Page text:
Some of you may be surprised to know that even today there are people who attend psychoanalytic sessions 3, 4, or even 5 times per week! The type of work that can be done with this intensity can be much deeper and rewarding than a psychotherapy process that stays more on the surface.

This work can engage unconscious resistances to change that are making it hard to do the things you want to do and to be the person you want to be. Working with associations can help us identify self limiting patterns, core issues about the self, regressive longings from early childhood that have been either buried or are subtly leaking out, and vulnerabilities and insecurities that have never been resolved and are affecting the way you see, interpret, and feel about interactions in the present with your partner, parents, children, authority figures, and friends.

The process has to be experienced. It cannot really be described but has to be felt and sensed. It will change you forever. If you’re someone who does not remember your dreams, you may be surprised to find that you begin to do so.

Feel free to read some of my clinical vignettes to get a bit of a picture about the process. You can access them here: Case Studies

Sometimes when a client wants to do this kind of work but can’t afford the time or money to attend multiple sessions per week, I suggest that we bump up the intensity for a short period of time (for example meeting 2-3 times per week, one day after another, for 1-2 months) just to get the momentum going and to establish this kind of process. Once the unconscious is activated more intensively, it then becomes possible to continue the work at a decreased frequency.

Psychoanalytic therapy in 2023 is a very multi-faceted thing. Stereotypes from the early days of psychoanalysis (for example, a blank screen therapist who says nothing while the patient free associates on the couch) have given way to more contemporary fads like relational analysis in which the therapist’s subjectivity is as much a part of the process as the patient’s. But common factors like a focus on the unconscious, working with the transference, regression, and a focus on emotions and desires, as well as the privilege given to the patient’s needs over the the therapist’s, cut across the theories to the ethics and mindset of the field.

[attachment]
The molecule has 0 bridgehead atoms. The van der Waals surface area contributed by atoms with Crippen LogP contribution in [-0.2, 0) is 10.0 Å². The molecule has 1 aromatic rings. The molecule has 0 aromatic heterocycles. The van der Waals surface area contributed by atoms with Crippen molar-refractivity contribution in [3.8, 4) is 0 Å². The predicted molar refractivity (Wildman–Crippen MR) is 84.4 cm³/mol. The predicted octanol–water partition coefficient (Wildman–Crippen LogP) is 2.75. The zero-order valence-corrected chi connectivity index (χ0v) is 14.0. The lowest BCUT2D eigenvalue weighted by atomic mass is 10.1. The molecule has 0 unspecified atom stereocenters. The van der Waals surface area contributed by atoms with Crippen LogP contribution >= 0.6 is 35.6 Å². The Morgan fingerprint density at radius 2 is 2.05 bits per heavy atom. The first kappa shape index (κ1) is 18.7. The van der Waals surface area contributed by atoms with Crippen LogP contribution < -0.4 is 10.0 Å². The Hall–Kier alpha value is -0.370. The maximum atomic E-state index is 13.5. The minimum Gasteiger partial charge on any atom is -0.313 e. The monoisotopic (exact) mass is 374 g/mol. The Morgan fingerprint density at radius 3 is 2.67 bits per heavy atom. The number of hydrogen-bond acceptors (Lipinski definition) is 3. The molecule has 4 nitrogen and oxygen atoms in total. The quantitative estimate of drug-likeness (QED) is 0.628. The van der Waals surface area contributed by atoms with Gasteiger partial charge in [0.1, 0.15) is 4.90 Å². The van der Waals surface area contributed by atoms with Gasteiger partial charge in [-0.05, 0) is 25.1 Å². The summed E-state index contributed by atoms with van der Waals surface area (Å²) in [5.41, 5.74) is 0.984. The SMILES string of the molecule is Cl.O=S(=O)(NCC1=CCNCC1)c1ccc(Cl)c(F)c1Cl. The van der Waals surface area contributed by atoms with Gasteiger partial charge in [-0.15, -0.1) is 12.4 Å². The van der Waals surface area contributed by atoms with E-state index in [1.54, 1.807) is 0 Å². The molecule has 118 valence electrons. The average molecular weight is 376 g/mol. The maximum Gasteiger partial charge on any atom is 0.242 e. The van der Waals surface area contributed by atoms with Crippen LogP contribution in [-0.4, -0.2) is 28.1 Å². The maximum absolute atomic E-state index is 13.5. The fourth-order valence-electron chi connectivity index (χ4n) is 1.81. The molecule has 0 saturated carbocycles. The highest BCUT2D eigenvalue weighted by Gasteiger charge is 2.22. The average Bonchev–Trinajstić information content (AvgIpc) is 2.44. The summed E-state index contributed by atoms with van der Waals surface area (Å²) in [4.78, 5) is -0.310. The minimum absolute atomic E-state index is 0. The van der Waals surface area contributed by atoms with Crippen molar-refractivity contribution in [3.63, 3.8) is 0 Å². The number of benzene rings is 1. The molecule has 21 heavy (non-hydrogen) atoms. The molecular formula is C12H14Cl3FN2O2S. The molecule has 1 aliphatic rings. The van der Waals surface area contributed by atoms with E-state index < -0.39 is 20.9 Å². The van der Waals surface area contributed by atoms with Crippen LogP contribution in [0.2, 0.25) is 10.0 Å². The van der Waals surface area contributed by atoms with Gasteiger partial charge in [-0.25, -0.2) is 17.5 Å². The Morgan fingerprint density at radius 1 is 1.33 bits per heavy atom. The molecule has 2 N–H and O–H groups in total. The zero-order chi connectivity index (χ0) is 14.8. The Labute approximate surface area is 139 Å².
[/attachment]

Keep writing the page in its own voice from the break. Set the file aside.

There are many different ways of practicing, and the focus as well as process can be different depending on the approach. Your transference to the therapist and the therapy setting will affect the fears and desires you have in relation to different types of therapists. Do you prefer a male or female therapist? Someone warm and nurturing or someone intellectual and firm? Someone who will listen and receive, or a therapist who will stimulate and push? Do you prefer space or do you like to get real close? Do you prefer a process that focuses on language and the words you use or do you long for someone who can meet your attachment needs?

Therapists who are comfortable to engage you from a multiplicity of angles can take you in whatever direction you want to go. Of course we all have our limitations, and no therapist can be everything to one person. But part of what I value most in my work is the creative space to do whatever kind of work is needed for each person.

Here are some resources to learn a bit more about psychoanalysis:

Interview with Thomas Ogden

Jonathan Shedler’s writings

Is Psychoanalysis Dead or Alive?

Questions?? Feel free to get in touch and I’ll be happy to answer-